Trade matters to Iowa
With the most productive farmers and farmland in the world, Iowa is blessed to grow and raise significantly more than the 3 million people of our state can consume. Therefore, we have both the opportunity and the responsibility to help provide for consumers all over the planet. And Iowans can be immensely proud of that. The products we grow, raise, process, and produce are purchased by consumers in 185 countries around the globe.
One-in-five Iowa jobs are tied to agriculture. Given that agriculture is the backbone of our state’s economy, our families and communities benefit when worldwide demand for Iowa products remains strong. It’s clear that trade matters to Iowa.
As Iowa secretary of agriculture, one of my top priorities is to establish, build and grow markets for Iowa products locally, nationally and internationally.
In late February, I had the honor of leading a trade mission to Japan and South Korea, two critically important markets for Iowa red meat, grain and biofuels. A group of Iowa farmers, agricultural leaders and economic development professionals joined me as we met with government officials, organizations, businesses, buyers, and importers over several days. In 2022, Iowa companies exported $1.8 billion in goods to Japan and $886 million to South Korea. Japan is Iowa’s third largest export destination overall and the second-leading export market for pork, beef and corn. South Korea is the fourth largest destination for Iowa pork and beef and the sixth largest destination for corn. South Korea is also Iowa’s second largest international market for ethanol. Going forward, there is significant potential for growth of biofuel exports to both countries.
I will lead another group of Iowans on a trade mission to Vietnam and the Philippines this spring. Our goal is to build new relationships, strengthen existing friendships and create even more consumer demand for our grain, meat and other agricultural products in those growing markets.
Closer to home, Mexico has reiterated its intentions to ban biotech corn imports by 2025. This is deeply concerning given that Mexico accounts for 25 percent of American corn exports. This decree violates the USMCA trade agreement, would slash billions from our economy and impact the jobs of thousands of hardworking Americans. Our carefully negotiated trade agreements must be respected, and it is crucial that the Biden Administration takes swift action to prevent economic damage.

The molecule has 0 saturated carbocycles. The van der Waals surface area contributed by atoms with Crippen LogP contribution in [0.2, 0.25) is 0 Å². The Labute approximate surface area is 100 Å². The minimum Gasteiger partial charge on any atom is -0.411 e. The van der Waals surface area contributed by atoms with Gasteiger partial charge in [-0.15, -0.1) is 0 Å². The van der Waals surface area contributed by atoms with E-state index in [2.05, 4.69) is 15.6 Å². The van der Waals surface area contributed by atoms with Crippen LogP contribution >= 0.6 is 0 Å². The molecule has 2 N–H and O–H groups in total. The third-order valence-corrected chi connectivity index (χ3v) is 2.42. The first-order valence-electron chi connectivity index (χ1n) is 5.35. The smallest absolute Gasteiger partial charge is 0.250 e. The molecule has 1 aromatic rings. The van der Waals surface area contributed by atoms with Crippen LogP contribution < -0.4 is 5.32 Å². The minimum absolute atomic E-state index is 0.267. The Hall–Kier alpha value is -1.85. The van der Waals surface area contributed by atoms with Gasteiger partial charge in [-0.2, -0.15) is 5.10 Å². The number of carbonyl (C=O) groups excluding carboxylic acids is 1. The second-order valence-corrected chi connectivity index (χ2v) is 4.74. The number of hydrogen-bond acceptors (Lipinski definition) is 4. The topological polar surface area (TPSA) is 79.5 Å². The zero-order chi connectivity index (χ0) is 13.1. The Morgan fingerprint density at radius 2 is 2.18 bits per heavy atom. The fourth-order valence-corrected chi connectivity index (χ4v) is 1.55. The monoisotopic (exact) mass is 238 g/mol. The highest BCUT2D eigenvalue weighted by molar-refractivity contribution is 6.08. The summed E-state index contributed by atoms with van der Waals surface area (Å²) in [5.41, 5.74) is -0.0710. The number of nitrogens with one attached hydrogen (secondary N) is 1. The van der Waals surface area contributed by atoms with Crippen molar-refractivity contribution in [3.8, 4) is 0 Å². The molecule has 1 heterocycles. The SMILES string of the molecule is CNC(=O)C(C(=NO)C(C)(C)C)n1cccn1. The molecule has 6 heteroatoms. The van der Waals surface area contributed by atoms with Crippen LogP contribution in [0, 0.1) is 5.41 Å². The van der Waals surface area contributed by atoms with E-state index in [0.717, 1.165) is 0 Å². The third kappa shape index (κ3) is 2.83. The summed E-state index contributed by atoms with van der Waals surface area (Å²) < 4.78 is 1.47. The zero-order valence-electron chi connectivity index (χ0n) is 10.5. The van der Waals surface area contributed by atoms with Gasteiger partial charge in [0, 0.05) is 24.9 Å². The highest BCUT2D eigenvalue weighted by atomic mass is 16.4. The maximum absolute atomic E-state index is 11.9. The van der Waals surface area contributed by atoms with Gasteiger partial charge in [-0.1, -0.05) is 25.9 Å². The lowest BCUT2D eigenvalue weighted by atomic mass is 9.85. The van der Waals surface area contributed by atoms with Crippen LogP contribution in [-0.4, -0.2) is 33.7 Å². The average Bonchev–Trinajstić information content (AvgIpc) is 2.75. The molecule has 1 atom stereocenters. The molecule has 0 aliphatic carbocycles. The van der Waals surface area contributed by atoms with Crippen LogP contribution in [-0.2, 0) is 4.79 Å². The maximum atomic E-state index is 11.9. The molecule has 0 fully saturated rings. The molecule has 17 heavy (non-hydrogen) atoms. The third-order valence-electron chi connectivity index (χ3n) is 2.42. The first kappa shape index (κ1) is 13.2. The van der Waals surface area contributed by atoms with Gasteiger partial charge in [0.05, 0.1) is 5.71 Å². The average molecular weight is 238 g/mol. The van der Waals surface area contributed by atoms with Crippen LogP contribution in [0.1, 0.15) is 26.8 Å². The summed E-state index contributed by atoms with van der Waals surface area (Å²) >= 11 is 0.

Longer term, it’s essential that the United States continues to strengthen existing trade agreements while forging new ones with global friends and allies, including the United Kingdom. Our new Farm Bill must also prioritize trade promotion and market development in order to capitalize on emerging markets, including India and countries within Africa that have rapidly growing populations.
With spring upon us, Iowa farmers are gearing up for the planting of our crops, and our pastures are dotted with energetic newborn calves. It’s an exciting and optimistic time of year, but nothing in agriculture is easy right now. Interest rates are rising, inflation is persistent, input costs are climbing and foreign animal disease threats are constant. Yet, even amidst these challenges, the instability in the world and the continued supply chain disruptions, our global customers know that we offer a proven, reliable and consistent supply of high-quality products to meet the needs of their consumers.
Global trade is competitive, but when Iowa farmers are provided with a level playing field, there is nobody in the world that can beat us.
Mike Naig is Iowa’s secretary of agriculture.